Orthopaedics © Springer-Verlag1992
The diagnostic significance of anti-Type II collagen antibody assay in rheumatoid arthritis K. Fujii, M. Tsuji, A. Kitamura, and K. Murota Departmentof OrthopaedicSurgery,The Jikei UniversitySchoolof Medicine,3-25-8 Nishi-Shinbashi,Minato-ku,Tokyo, 105, Japan
Summary. An improved enzyme-linked immunosorbent assay (ELISA) for the detection of anticollagen antibodies in human serum has been developed. With the use of this method, antibodies against native human Type H collagen were detected in 22.7% of sera from 480 patients with rheumatoid arthritis (RA). The antibodies were found to be collagen type specific, showing no reaction with human Type I and Type III collagens. The antibodies appeared in high incidence during the early phase of the disease, and RA patients with involvement of a single joint, monoarticular arthritis, were often positive for anti-Type II collagen antibodies. In most of these patients, antiType II collagen antibodies preceded the appearance of rheumatoid factors. The antibodies were all negative in sera from patients with gout, osteoarthritis (OA) and non-arthritic diseases. Thus, anti-Type II collagen antibody assay may have diagnostic significance for RA patients, especially those in whom laboratory and clinical findings provide only minimal help in diagnosis. R~sum~. En vue de ddtecter des anticorps anti-collagone dans le s6rum humain, une technique amdlior6e du test ELISA a ~t6 raise au point. Par cette technique on a d6tect6 dans 22.7% des 6chantillons rassemblds chez 480 patients atteints d' arthrite rhumatome (AR), des anticorps contre le collagOne Type II d'origine humaine. Ces anticorps agissent sur un type spdcifique de collagkne et restent inactifs vis gt vis des collagOnes naturels d'origine humaine de Type I et III. Les anticorps apparaissent avec une grande fr6quence pendant la premiOre phase de la maladie et les patients atteints d'une seule localisa-
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tion d'AR, c'est ~t dire d'une monoarthrite, sont souvent positifs aux anticorps anti-collagOne Type II. Chez la plupart de ces patients les anticorps anti-collagbne Type H ont pr~c6di l' apparition des facteurs rhumato'Mes. D'autre part, on a constat6 que ces anticorps ne sont pas prdsents dans le sdrum des patients atteints de goutte, d'ost~o-arthrose et de maladies non arthrosiques. Par consdquent la recherche d' anticorps anti-collagOne Type H pourrait jouer un role important dans le diagnostic d'AR, en particulier chez les malades pour lesquels l'examen clinique et les examens de laboratoire ne fournissent que peu d'616ments en faveur de ce diagnostic.
Introduction The antigenicity and the potential role of collagen as an autoantigen in connective tissue diseases were initially pointed out by Steffen and his collaborators during 1965-1969 . However, the genetically distinct types of collagens had not been taken into consideration. Interest in the pathological role of collagen in rheumatoid arthritis (RA) was stimulated by Type II collagen-induced arthritis (CIA) developed in rats by Trentham et al. in 1977 , following the isolation of Type II collagen from hyaline cartilage by Miller [ 18]. In CIA developed in rodents, antibodies against autologous Type II collagen were shown to be critically involved in the pathogenesis [21 ], and it has been proposed that a major immunogenic and arthritogenic epitope on Type II collagen resides in the region of the molecule represented by cyanogen bromide peptide-ll (CB-11) in DBA/1 mice immunized with chick Type II collagen . These results implied that the arthritogenic epitope is a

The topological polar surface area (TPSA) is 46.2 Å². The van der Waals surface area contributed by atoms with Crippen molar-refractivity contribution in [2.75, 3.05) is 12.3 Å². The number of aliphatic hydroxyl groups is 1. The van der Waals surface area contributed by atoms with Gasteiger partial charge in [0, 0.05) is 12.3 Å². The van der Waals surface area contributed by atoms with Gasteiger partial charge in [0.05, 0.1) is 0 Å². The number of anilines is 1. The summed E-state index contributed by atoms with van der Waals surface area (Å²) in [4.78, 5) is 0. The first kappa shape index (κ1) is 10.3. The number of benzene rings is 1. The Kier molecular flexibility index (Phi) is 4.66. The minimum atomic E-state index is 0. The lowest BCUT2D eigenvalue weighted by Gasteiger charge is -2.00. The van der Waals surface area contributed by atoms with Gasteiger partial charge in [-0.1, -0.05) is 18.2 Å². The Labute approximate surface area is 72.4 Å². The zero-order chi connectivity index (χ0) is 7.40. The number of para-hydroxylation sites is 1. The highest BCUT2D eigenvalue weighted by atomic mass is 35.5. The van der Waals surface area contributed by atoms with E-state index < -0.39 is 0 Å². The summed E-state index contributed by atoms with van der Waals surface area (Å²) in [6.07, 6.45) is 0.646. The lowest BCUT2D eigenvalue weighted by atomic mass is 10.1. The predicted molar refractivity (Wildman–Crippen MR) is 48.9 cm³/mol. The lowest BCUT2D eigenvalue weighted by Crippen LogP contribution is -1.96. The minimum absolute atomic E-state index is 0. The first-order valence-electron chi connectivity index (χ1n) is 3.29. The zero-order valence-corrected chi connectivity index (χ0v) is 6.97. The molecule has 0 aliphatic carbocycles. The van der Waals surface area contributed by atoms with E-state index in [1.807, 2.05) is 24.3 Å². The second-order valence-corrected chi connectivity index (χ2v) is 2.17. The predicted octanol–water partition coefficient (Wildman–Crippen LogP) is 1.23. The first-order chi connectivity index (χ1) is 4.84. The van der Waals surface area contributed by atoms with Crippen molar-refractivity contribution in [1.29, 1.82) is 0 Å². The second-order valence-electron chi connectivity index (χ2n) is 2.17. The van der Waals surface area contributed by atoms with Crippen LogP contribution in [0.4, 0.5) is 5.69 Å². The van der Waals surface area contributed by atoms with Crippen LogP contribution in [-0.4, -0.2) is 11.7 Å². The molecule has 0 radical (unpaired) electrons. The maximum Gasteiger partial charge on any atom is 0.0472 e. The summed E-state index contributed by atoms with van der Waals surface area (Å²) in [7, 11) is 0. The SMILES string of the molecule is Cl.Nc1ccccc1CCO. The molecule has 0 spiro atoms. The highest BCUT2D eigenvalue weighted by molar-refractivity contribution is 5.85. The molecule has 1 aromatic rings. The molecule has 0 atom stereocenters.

K. Fujii et al.: Anticollagen antibodies and rheumatoid arthritis c o m m o n antigen determinant on T y p e 11 collagen molecules regardless o f the species o f animal. Although a number of immunological studies have been performed to demonstrate the existence of antibodies against collagens in sera and joint fluids from RA patients by a variety of methods such as passive haemagglutination tests [1, 17], radioimmunoassay [16, 2] immunoftuorescence  and an enzyme-linked immunosorbent assay [5, 28], wide variations were observed between the data concerning the specificity and the incidence of antibodies. Furthermore, relationships have not been defined between the antibody titres and/or incidence and the clinical features o f RA. Therefore, the significance of the formation of antibodies against collagens in R A remained unknown. In order to clarify the role of autoimmunity to collagen in the pathogenesis o f RA, the need arose for a certain serological assay for anti-collagen antibodies. W e recently developed an improved E L I S A to diminish non-specific background interference and provide higher sensitivity . Based on this assay system, it was found that anti-collagen antibodies in R A patients are specific to T y p e II collagen and have no cross-reactivity with Type I and T y p e 11I collagens . Also, anti-Type II collagen antibodies were found in the articular cartilage of R A patients, and are most likely to contribute to the pathogenesis o f joint destruction . In the present study, we have extended the previous observations and examined the sera from patients with various stages of R A for the incidence o f anti-Type II collagen antibodies, and have looked at the circulating antibodies in RA patients with involvement of a single joint at the onset. The data show the clinical importance o f anti-Type 11 collagen antibody assay in patients with a very early stage of atypical onset of R A who present a difficult diagnostic problem because of the absence of rheumatoid factors.